#1
I'm hoping someone is familiar with this course. I have an exam tomorrow morning and i've just been revising and i've come across something that's puzzling me.

In regards to harmonic analysis: say there's a minor chord followed by a dominant chord that is a perfect fifth away. You are supposed to put a square bracket underneath linking the two chords, right?

Now I remember being taught that you are not to put a roman numeral above the minor chord unless it is diatonic to the key you are in. But what if it qualifies for a modal interchange chord?


Thanks.
#2
Quote by ridder
Now I remember being taught that you are not to put a roman numeral above the minor chord unless it is diatonic to the key you are in.


I've never heard about this 'convention'.

If i play a C - Fm progression i would notate it as I - iv in C major, althought iv is not strictly diatonical in C, it functions as a subdominant creating a nice plagal cadance.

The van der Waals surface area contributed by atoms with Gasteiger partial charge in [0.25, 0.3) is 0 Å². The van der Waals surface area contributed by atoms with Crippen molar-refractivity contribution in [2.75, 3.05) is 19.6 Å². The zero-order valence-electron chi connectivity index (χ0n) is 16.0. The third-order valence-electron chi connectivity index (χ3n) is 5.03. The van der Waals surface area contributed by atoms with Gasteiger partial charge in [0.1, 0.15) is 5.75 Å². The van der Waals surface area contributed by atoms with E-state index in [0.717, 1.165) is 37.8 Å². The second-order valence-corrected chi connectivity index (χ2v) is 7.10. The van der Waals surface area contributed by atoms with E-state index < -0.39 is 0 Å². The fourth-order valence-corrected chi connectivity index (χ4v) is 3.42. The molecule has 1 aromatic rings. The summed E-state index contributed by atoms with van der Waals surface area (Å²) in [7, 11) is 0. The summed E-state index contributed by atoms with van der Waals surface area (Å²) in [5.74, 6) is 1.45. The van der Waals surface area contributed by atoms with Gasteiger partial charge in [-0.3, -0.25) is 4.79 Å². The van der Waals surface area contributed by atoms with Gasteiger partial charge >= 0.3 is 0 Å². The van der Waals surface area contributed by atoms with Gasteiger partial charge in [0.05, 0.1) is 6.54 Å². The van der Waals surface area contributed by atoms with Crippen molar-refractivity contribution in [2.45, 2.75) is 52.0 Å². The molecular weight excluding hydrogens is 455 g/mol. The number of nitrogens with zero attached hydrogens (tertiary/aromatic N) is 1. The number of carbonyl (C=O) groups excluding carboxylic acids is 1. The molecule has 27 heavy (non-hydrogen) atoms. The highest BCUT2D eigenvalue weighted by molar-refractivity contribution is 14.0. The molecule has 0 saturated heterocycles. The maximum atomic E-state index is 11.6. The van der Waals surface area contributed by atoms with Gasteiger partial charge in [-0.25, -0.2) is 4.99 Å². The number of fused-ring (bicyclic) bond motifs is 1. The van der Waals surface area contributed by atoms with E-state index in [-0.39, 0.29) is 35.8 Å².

#3
i didn't take the course, but my school uses a similar system (well, more or less jacked from berklees system with a bit of more convential classical stuff too).
brackets are for ii-Vs (minor chord to a dominant a fourth up) with an arrow going from the V chord to its resolution--which should be a fourth up (eg, with dm 7-g7-CMAJ7 youd bracket the dm7 and g7 and draw an arrow from the G7 to the CMAJ).
I was taught to roman numeral every chord (but its possible very berklee does things differently)--not using figured bass but the numeral, with chord quality and accidentals if neccesary. (otherwise roman numerals come from the major scale of the tonic chord--even if its in a minor key--for example an AMAJ7 in C minor would be labled bVIMAJ7).
id take all this with a grain of salt, because I'm not familiar with the specific course your taking (meaning check against your textbook/someone in your class)--I'm hoping this can be as helpful as it can be.
all the best.
(insert self-aggrandizing quote here)